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Re: passive solar must face south?

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Posted by LarenCorie on June 27, 2003, 5:58 am
Hello Ryan;

Not exactly, glazing facing generally south is the most basic factor,
but still means little unless all aspects of the design work together
successfully. A well integrated design is the key.

There is always reason to use intelligence and knowledge
of the site climate when designing a home.  Every building
is a passive Solar building.  Some are just real bad ones,
because the designers incompetently ignored the climate.

As far as the 27 E of S goes, it's a very good orientation.  I am not
familiar with the exact figure from your area, but my guess would be
that the optimum orientation would be about 12 E of S.  You want it
to collect enough early morning sun to take the chill off early. You also
want it facing away from the late afternoon sun.  Remember that the
angles will be the same on Sept 21st when it's hot, as on March 21st.
I would rather have "direct gain" facing 27 E of S, than due south.

There are general approaches, but any building design (including
passive Solar design) is far better when done based on the specific
parameters of the project. This means, not only the site and Solar,
but also the myriad of factors of the occupants, their lifestyle,
budget, etc. Living with passive Solar is an experience. A house
will do things on its own.  Like it has a life ;O)  Compatibility is
a consideration. The analogy I like is "A sailboat, compared to
a power boat"

Your site sounds real easy.....in terms of Solar gain orientation.

Of course. Just as it is not usually optimal to heat 100% with
Solar, it is also seldom optimal to heat 100% with natural gas
or any other conventional fuel.

Getting a good gain area is the easy part. You need a floor plan
which doesn't require hardly any west or north facing windows,
and still works and looks great. You need to have a way to keep
your south facing windows from overheating the house. Sept 21st
you want to block the gain, and/or vent. March 21st you want to
store the heat for later use, but still not overheat the house. This
is all worked out, just like every other aspect of the design, as the
whole thing takes shape.  It should to be a heating machine, but it
has to feel like a home. I have always found the joy/challenge of
passive Solar design to be melding it into a 'style' which says
something other than "Look at how Solar I am"

  My experience from nearly 200 design jobs has been that it is
the norm to not have a clear, open, long, due south exposure looking
out at the perfect view.  I find the 'front' facing north to usually
be an advantage (for a great floor plan, etc.).  It puts your large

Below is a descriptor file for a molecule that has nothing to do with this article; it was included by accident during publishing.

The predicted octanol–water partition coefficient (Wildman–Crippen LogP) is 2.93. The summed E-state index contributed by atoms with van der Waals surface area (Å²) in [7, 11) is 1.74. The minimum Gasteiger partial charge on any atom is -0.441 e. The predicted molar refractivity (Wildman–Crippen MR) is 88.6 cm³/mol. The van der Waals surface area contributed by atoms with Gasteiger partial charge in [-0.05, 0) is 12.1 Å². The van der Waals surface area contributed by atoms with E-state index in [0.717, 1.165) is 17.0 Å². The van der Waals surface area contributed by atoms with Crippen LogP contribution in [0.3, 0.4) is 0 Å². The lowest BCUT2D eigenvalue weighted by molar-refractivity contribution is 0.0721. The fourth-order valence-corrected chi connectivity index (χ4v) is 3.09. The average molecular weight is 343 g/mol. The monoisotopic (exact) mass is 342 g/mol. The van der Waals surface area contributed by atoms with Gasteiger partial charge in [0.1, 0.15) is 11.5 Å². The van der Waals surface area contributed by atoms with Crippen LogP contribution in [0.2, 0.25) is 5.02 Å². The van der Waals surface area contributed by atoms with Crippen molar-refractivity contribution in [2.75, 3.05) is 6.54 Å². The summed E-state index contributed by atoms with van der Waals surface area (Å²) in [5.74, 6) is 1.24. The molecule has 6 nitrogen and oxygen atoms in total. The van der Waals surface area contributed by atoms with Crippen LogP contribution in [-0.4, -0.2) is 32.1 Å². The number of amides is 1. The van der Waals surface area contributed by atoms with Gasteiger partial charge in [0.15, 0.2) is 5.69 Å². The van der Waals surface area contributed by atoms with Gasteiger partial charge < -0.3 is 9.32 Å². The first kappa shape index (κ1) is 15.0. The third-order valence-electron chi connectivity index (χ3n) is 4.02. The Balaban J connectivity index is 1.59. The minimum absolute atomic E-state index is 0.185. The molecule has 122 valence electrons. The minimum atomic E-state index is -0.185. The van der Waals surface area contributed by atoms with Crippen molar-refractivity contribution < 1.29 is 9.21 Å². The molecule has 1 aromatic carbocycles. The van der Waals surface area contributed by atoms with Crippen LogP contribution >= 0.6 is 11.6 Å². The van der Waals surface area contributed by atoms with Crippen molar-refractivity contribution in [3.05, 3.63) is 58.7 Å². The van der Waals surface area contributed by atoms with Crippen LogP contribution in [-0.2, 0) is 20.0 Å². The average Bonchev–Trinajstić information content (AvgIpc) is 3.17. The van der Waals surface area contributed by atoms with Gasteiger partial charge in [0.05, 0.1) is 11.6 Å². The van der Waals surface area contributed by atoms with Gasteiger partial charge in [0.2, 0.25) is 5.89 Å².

expanses of glass away from the 'street' and back in the more
private areas of the lot, and of the house.

You don't need to be trying to design a house yourself. You need to
find someone who is good enough at it to do it for a living. Find Solar
houses in your area which you like, and meet with the designers. Take
advantage of someone else's experience.  It is way too involved to
ever learn exactly what to do on a forum like this. We can be general,
and can tell you a lot of what not to do, but you need a building design
which integrates your needs, living space, structure, and passive Solar
into one, and that takes many hours of professional work.

Laren Corie
Passive Solar Building Design Since 1975 (retired)

Posted by Ernie on August 12, 2003, 5:09 pm

A lot of the information l have read on solar, heating, etc. state
homes should be positioned with the long side facing south. This is to
take advantage l assume, of the suns heating ability. In todays world
of much higher insulation in the walls and ceiling and low E windows,
is this still an absolute? The reason l ask is the place we would like
to build our new home is on a narrow ridge that limits the placement
to long side facing west.  This is also the place for the best
views.The area  also has temps. in 95-105 range in summer. The solar
panels can be placed facing south and that is not a problem but l am
still concerned about the house. Any comments are greatly appreciated.
    Thx, Ernie
On 09 Jun 2003 10:47:08 -0600, tunaNO@SPAMindra.com wrote:

Posted by Steve Spence on August 29, 2003, 11:38 pm
 if you don't need the suns heat in the winter, but need cooling in the
summer, get it out of the sun.

Steve Spence

Posted by Sundog on October 21, 2003, 11:59 pm
 Yup, all depends on where you are located.

In the "temperate belt" - around 35 degree latitude, say -  you need winter
passive heating, so you have the maximum windows facing (true) south and you
have overhangs to shade them in the summer. On north walls have as few
windows as possible. If you must, make them very small. I built such a house
that was 80' east-west and from 25' to 35' deep - north- south. The 25' deep
part was comfortably warm after 4-5 hours of sun but, deeper than that, it
was always quite cool at the north ends. The max north-south distance
depends on the heights of your south wall and your windows.

Remember also that magnetic south is not true south. At the 35 degree
latitude, true south is about 16 degrees east of magnetic south, so a little
south-south east is the way to go.  If you have a lot of sun in the
afternoons and evenings, a west or south west facing room with large windows
might get hot, so plant trees if you need to and can.  Morning sun should be
less of a problem, since things should be cool then, unless you live in a
humid zone.

Good luck


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